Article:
The story is a familiar one according to Helene Helboe. She is a professor in political science at Aarhus University and has studied the emergence of party defectors in Danish politics from 1945 until today. Her research has found that defections have historically increased in periods of high levels of internal conflict within parties. These conflicts have happened as long as Denmark’s electoral college has existed, increased individualization among voters has meant, however, that it is now easier than ever for politicians to leave their political parties when conflict breaks out. The individual is the locus of the neoliberal society. The rise of social media is the obvious example of this, but voter behaviour has not gone unaffected; Almost half of Danish voters do not vote for the same party two elections in a row. Combined with Denmark’s representative electoral system, which makes barriers to entry very low for new parties, politicians are able to leave an established party without fear of ending their political career. Helene Helboe explains how the risk of defection can have a mitigating effect on parties and help them from steering too far away from their campaign promises.
Party defectors are political entrepreneurs that can help breach the gap between career politicians and the population. It was with this attitude that Uffe Elbæk approached his role as an independent MP after leaving the Social-Liberal Party, “independents can revitalize the political system because new parties spring out of them”, he said. Elbæk eventually joined the ranks of party defectors turned founders himself. He gave his party the fitting name “the Alternative” (Alternativet) to symbolise the shift he intended to create in Danish politics.
The preparations to launch the Alternative had begun the moment Elbæk had left the Social-Liberals. Not three months later, he was standing in front of a full press corps flanked by banners labeled “Alternativet” in bold green lettering and a new party co-leader, Josefine Fock, who had no political experience to speak of. The two had no political programme to show the awaiting journalists, instead, it was announced that the Alternative was intending on using ‘crowd-sourcing’ to develop their party manifesto. Elbæk followed through on his promise, and in the spring of 2014, 700 Danes would participate in so-called ‘political laboratories’ throughout the country.
The results of the effort were presented on May 24th in Aarhus, the city where Uffe Elbæk had made his first punch at the political status quo as a city council member. Among the Alternative’s more innovative suggestions were meat-free Sundays and the criminalisation of all artificial colouring in supermarket goods. The new party program also included some rather sensible proposals, however, not least the most ambitious climate change mitigation strategy ever presented in Denmark at that point. The Alternative stormed into parliament in the 2015 general election. Elbæk’s Alternative had won 9 seats. Overnight the defection-group had become larger than century-old governing parties including The Social-Liberal Party. The 2015 general election saw the Social Democratic-led government replaced by a right-leaning coalition, but the Alternative was determined to keep pushing the boundaries of policymaking. They bear the brunt of the responsibility for climate change moving from the periphery of the public agenda into the centre of attention for all legislators across the ideological spectrum. Nine MPs— eight of whom had no prior elected experience managed to create lasting political change. At the height of their success in 2015, it was tempting to wonder what progress was achievable if Denmark had no big parties at all.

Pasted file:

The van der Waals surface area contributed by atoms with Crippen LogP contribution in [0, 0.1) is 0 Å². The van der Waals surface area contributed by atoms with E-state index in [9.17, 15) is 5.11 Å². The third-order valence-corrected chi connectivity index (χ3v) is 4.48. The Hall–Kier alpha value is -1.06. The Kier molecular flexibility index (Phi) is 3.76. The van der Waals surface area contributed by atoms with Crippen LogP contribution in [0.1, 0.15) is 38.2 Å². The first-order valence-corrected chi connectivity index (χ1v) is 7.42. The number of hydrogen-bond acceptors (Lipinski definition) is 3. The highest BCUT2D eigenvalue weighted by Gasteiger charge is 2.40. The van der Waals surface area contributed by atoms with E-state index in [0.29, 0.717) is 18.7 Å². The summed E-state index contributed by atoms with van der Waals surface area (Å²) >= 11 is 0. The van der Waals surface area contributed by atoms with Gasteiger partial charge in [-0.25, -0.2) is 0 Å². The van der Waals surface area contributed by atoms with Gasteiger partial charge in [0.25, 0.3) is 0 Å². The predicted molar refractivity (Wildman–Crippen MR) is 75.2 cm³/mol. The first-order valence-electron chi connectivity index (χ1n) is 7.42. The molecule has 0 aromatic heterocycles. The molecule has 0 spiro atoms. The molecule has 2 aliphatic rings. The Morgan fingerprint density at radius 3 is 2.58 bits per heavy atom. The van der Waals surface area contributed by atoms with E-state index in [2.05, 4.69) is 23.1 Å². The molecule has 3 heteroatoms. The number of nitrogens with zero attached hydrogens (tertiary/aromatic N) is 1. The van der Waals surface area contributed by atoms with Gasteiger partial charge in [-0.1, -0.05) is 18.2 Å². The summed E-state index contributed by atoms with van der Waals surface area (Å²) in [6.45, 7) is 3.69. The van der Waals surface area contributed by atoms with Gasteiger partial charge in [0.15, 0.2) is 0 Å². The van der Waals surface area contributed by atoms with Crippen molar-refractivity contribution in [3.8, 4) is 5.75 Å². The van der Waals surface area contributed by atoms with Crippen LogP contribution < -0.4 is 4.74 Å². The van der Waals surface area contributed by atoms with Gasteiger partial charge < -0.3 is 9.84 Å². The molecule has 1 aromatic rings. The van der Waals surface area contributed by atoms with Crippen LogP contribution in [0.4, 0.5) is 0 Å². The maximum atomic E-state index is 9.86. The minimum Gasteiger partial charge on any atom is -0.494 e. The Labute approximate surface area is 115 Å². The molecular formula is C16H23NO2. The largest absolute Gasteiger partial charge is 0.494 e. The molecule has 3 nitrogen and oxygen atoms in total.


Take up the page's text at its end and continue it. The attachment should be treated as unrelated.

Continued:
There is one problem, however. A majority of Danes do not want more party defectors. Helene Helboe in her study finds that the average voter believes that a politician should renounce their seat if they leave their political party. The finding is a peculiar one in the light of voters’ affinity for politicians who stand up to their party and points to a precarious relationship between party defection and democracy. “Defectors are breaking their contract with the voter, that is the reality”, said Helene Helboe. When voters elect an MP, it is done under the assumption that the politician belongs to a political party. This puts high demands on defectors’ ability to serve the interests of their constituents better than they would have within their preexisting party framework. This is no easy task. On any given day in the Danish parliament, there are easily 15 committee meetings, open questionings, and a dozen votes in session – not to mention the MP’s personal responsibilities towards campaigners and constituents. Often times obligations happen all at once.